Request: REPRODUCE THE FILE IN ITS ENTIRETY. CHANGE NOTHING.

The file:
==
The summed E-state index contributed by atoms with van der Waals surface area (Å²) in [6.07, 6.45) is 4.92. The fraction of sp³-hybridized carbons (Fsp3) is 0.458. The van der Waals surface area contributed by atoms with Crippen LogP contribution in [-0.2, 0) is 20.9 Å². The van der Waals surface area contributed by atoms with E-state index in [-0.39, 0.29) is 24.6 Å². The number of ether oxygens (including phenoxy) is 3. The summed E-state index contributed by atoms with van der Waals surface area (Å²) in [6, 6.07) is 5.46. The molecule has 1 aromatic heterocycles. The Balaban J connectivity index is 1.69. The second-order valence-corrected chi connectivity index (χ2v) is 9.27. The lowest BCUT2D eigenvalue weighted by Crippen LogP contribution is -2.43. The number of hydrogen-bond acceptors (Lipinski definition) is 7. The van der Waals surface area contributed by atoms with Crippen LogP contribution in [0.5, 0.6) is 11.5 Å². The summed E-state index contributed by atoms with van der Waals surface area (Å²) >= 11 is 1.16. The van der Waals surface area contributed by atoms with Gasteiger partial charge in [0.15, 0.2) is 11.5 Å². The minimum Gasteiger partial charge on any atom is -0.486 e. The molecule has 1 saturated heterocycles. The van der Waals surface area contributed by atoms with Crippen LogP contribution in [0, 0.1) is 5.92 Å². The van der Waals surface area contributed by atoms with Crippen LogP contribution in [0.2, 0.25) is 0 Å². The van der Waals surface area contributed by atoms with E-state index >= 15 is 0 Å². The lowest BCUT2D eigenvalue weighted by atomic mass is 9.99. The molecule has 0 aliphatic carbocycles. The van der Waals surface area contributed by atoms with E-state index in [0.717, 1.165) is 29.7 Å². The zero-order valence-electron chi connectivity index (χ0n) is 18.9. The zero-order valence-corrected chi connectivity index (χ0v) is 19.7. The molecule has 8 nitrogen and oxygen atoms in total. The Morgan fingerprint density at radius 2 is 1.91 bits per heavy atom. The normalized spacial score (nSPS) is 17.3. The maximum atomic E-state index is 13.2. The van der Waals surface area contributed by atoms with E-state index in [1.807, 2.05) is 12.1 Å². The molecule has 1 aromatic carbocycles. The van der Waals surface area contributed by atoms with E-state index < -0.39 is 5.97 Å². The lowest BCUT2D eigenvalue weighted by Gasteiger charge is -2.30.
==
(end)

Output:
The summed E-state index contributed by atoms with van der Waals surface area (Å²) in [6.07, 6.45) is 4.92. The fraction of sp³-hybridized carbons (Fsp3) is 0.458. The van der Waals surface area contributed by atoms with Crippen LogP contribution in [-0.2, 0) is 20.9 Å². The van der Waals surface area contributed by atoms with E-state index in [-0.39, 0.29) is 24.6 Å². The number of ether oxygens (including phenoxy) is 3. The summed E-state index contributed by atoms with van der Waals surface area (Å²) in [6, 6.07) is 5.46. The molecule has 1 aromatic heterocycles. The Balaban J connectivity index is 1.69. The second-order valence-corrected chi connectivity index (χ2v) is 9.27. The lowest BCUT2D eigenvalue weighted by Crippen LogP contribution is -2.43. The number of hydrogen-bond acceptors (Lipinski definition) is 7. The van der Waals surface area contributed by atoms with Crippen LogP contribution in [0.5, 0.6) is 11.5 Å². The summed E-state index contributed by atoms with van der Waals surface area (Å²) >= 11 is 1.16. The van der Waals surface area contributed by atoms with Gasteiger partial charge in [0.15, 0.2) is 11.5 Å². The minimum Gasteiger partial charge on any atom is -0.486 e. The molecule has 1 saturated heterocycles. The van der Waals surface area contributed by atoms with Crippen LogP contribution in [0, 0.1) is 5.92 Å². The van der Waals surface area contributed by atoms with Crippen LogP contribution in [0.2, 0.25) is 0 Å². The van der Waals surface area contributed by atoms with E-state index >= 15 is 0 Å². The lowest BCUT2D eigenvalue weighted by atomic mass is 9.99. The molecule has 0 aliphatic carbocycles. The van der Waals surface area contributed by atoms with E-state index in [0.717, 1.165) is 29.7 Å². The zero-order valence-electron chi connectivity index (χ0n) is 18.9. The zero-order valence-corrected chi connectivity index (χ0v) is 19.7. The molecule has 8 nitrogen and oxygen atoms in total. The Morgan fingerprint density at radius 2 is 1.91 bits per heavy atom. The normalized spacial score (nSPS) is 17.3. The maximum atomic E-state index is 13.2. The van der Waals surface area contributed by atoms with E-state index in [1.807, 2.05) is 12.1 Å². The molecule has 1 aromatic carbocycles. The van der Waals surface area contributed by atoms with E-state index < -0.39 is 5.97 Å². The lowest BCUT2D eigenvalue weighted by Gasteiger charge is -2.30.